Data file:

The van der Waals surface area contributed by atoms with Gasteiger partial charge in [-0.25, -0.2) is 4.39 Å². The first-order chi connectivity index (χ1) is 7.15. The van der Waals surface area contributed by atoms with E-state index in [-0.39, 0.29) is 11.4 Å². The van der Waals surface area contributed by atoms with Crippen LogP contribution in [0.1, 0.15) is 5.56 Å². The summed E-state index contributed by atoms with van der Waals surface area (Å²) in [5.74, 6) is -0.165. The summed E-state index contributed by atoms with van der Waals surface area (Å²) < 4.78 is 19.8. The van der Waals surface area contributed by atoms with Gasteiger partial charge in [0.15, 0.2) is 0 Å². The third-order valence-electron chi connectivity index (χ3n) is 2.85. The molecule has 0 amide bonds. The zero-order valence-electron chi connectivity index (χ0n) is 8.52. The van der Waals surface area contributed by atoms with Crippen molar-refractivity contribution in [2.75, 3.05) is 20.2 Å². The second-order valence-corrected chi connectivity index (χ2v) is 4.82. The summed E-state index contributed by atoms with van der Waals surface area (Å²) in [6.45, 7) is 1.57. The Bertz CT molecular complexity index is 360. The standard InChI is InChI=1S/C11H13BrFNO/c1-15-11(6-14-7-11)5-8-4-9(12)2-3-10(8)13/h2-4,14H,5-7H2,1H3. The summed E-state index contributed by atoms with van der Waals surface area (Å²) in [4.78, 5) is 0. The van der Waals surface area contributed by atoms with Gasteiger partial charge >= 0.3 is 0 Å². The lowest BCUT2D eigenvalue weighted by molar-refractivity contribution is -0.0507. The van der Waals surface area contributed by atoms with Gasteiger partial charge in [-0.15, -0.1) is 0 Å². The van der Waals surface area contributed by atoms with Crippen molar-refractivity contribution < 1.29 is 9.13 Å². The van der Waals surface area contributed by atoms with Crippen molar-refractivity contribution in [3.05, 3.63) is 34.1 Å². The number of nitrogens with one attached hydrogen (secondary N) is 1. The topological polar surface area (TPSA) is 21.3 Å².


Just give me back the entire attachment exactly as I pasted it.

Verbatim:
The van der Waals surface area contributed by atoms with Gasteiger partial charge in [-0.25, -0.2) is 4.39 Å². The first-order chi connectivity index (χ1) is 7.15. The van der Waals surface area contributed by atoms with E-state index in [-0.39, 0.29) is 11.4 Å². The van der Waals surface area contributed by atoms with Crippen LogP contribution in [0.1, 0.15) is 5.56 Å². The summed E-state index contributed by atoms with van der Waals surface area (Å²) in [5.74, 6) is -0.165. The summed E-state index contributed by atoms with van der Waals surface area (Å²) < 4.78 is 19.8. The van der Waals surface area contributed by atoms with Gasteiger partial charge in [0.15, 0.2) is 0 Å². The third-order valence-electron chi connectivity index (χ3n) is 2.85. The molecule has 0 amide bonds. The zero-order valence-electron chi connectivity index (χ0n) is 8.52. The van der Waals surface area contributed by atoms with Crippen molar-refractivity contribution in [2.75, 3.05) is 20.2 Å². The second-order valence-corrected chi connectivity index (χ2v) is 4.82. The summed E-state index contributed by atoms with van der Waals surface area (Å²) in [6.45, 7) is 1.57. The Bertz CT molecular complexity index is 360. The standard InChI is InChI=1S/C11H13BrFNO/c1-15-11(6-14-7-11)5-8-4-9(12)2-3-10(8)13/h2-4,14H,5-7H2,1H3. The summed E-state index contributed by atoms with van der Waals surface area (Å²) in [4.78, 5) is 0. The van der Waals surface area contributed by atoms with Gasteiger partial charge >= 0.3 is 0 Å². The lowest BCUT2D eigenvalue weighted by molar-refractivity contribution is -0.0507. The van der Waals surface area contributed by atoms with Gasteiger partial charge in [-0.15, -0.1) is 0 Å². The van der Waals surface area contributed by atoms with Crippen molar-refractivity contribution < 1.29 is 9.13 Å². The van der Waals surface area contributed by atoms with Crippen molar-refractivity contribution in [3.05, 3.63) is 34.1 Å². The number of nitrogens with one attached hydrogen (secondary N) is 1. The topological polar surface area (TPSA) is 21.3 Å².